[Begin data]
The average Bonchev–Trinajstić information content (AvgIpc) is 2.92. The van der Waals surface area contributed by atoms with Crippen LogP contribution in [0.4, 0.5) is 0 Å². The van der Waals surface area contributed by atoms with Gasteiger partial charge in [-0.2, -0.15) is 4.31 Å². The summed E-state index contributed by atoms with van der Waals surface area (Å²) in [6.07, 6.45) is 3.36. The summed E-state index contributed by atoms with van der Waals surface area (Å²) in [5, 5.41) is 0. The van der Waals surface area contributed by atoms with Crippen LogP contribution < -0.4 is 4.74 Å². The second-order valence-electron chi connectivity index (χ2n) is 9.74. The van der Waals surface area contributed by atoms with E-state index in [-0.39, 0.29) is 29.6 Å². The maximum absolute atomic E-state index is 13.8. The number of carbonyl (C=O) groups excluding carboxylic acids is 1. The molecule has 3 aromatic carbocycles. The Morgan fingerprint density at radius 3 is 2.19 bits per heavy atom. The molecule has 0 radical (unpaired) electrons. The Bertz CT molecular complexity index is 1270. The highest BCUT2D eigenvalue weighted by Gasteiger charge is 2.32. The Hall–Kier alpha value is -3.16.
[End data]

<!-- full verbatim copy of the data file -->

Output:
The average Bonchev–Trinajstić information content (AvgIpc) is 2.92. The van der Waals surface area contributed by atoms with Crippen LogP contribution in [0.4, 0.5) is 0 Å². The van der Waals surface area contributed by atoms with Gasteiger partial charge in [-0.2, -0.15) is 4.31 Å². The summed E-state index contributed by atoms with van der Waals surface area (Å²) in [6.07, 6.45) is 3.36. The summed E-state index contributed by atoms with van der Waals surface area (Å²) in [5, 5.41) is 0. The van der Waals surface area contributed by atoms with Crippen LogP contribution < -0.4 is 4.74 Å². The second-order valence-electron chi connectivity index (χ2n) is 9.74. The van der Waals surface area contributed by atoms with E-state index in [-0.39, 0.29) is 29.6 Å². The maximum absolute atomic E-state index is 13.8. The number of carbonyl (C=O) groups excluding carboxylic acids is 1. The molecule has 3 aromatic carbocycles. The Morgan fingerprint density at radius 3 is 2.19 bits per heavy atom. The molecule has 0 radical (unpaired) electrons. The Bertz CT molecular complexity index is 1270. The highest BCUT2D eigenvalue weighted by Gasteiger charge is 2.32. The Hall–Kier alpha value is -3.16.